Arguing that most of our anxieties come from an uncomfortable feeling that we might be wasting one of those 4,000 Mondays because of various distractions – “an existential overflow” as he calls it – Burkeman suggests embracing our limits as a way to avoid the constant attraction to impossible versions of ourselves. Or in other words, reusing the fear of missing out on the joy of living in the moment – and doing what you can, fine.

“Defining limits, finding peace: a guide to reclaiming oneself” by Nedra Glover Tawwab

American therapist and relationship counselor Tawwab’s debut was instantaneous New York Times bestseller this year, and it’s not hard to see why. Tawwab has tapped into what can only be called a crisis of self-confidence, as people struggle to be themselves or to be heard in their workplaces or in their relationships.

Her book is a guide to making verbal or behavioral statements – boundaries, effectively – that help overcome these difficulties and make people feel comfortable, secure, and protected in their dealings with others. Of course, taking the plunge to set those boundaries is difficult, and Tawwab is an engaging and reassuring guide.

Drawing on the latest research in cognitive behavioral therapy, she encourages the idea that setting healthy boundaries is not just about saying no, but expressing our needs clearly and without excuses.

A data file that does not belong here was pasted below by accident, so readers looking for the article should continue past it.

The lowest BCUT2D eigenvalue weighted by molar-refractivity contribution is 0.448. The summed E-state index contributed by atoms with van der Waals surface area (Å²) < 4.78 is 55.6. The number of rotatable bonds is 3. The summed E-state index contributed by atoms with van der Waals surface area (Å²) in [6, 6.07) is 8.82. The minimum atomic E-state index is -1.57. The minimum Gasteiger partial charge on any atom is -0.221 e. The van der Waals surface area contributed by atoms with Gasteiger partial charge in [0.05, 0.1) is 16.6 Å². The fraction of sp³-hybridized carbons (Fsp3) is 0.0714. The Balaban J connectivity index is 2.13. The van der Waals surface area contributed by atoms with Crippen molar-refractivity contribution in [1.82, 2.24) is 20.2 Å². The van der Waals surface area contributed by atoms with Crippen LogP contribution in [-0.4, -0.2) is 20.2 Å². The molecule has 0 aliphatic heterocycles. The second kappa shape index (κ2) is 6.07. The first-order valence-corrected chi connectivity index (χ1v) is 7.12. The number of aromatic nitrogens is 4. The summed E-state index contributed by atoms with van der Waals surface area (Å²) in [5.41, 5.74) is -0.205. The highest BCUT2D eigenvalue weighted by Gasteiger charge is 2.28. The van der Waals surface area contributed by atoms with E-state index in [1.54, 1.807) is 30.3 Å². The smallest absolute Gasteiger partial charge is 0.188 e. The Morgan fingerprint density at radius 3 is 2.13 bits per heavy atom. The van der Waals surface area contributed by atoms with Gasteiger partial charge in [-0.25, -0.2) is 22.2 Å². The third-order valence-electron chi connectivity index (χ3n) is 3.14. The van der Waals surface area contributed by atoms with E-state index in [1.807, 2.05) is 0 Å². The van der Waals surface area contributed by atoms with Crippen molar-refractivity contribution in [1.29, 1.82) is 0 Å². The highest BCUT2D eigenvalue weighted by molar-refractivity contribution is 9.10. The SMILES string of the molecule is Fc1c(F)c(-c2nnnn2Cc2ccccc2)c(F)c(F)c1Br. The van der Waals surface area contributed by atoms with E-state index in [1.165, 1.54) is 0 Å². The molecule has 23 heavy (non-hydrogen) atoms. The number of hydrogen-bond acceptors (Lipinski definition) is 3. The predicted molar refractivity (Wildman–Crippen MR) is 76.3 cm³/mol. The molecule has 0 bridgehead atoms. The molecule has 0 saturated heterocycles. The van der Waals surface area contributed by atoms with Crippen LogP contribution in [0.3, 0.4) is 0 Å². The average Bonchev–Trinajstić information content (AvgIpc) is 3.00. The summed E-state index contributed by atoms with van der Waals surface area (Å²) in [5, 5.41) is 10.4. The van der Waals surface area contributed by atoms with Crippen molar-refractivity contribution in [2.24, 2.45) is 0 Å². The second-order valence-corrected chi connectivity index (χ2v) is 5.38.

“No such thing as normal” by Bryony Gordon

Like Haig, sometimes the best idea of ​​mental wellness comes from people who have learned to live with mental illness. This is essentially the premise of Gordon’s book published in early 2021 – a time when the Covid-19 anxieties of most people, including his own, were through the roof.

Introducing us to his own techniques in lively, accessible and friendly prose, Gordon approaches sleep, worry, medication, self-image, therapy, learned behavior and mindfulness in a way that only sobering, but offers practical tools and information. for those who feel lonely. Gordon calls herself a “Accidental Mental Health Advocate,” but the lessons she has learned are extremely valuable.

“You are a champion: how to be the best you can be” by Marcus Rashford

It’s fair to say that Manchester United footballer Rashford has become an inspiration off the pitch as much as on it, with his campaigns for free school meals making a real change in the UK. His first book, written with Carl Anka, capitalizes on his hiding place with young people to encourage them to think positively about the potential to unlock in each.

With stories and lessons from Rashford’s life combined with advice from performance psychologist Katie Warriner, it’s an inspiration to everyone; less a guide on how to be Marcus Rashford and more a self-help manual that celebrates the great things everyone does and can do. It deals with setbacks in young people and encourages the belief that everyone should be allowed to have dreams. “Look across the horizon,” as he memorably puts it.

Update: October 10, 2021, 3:32 a.m.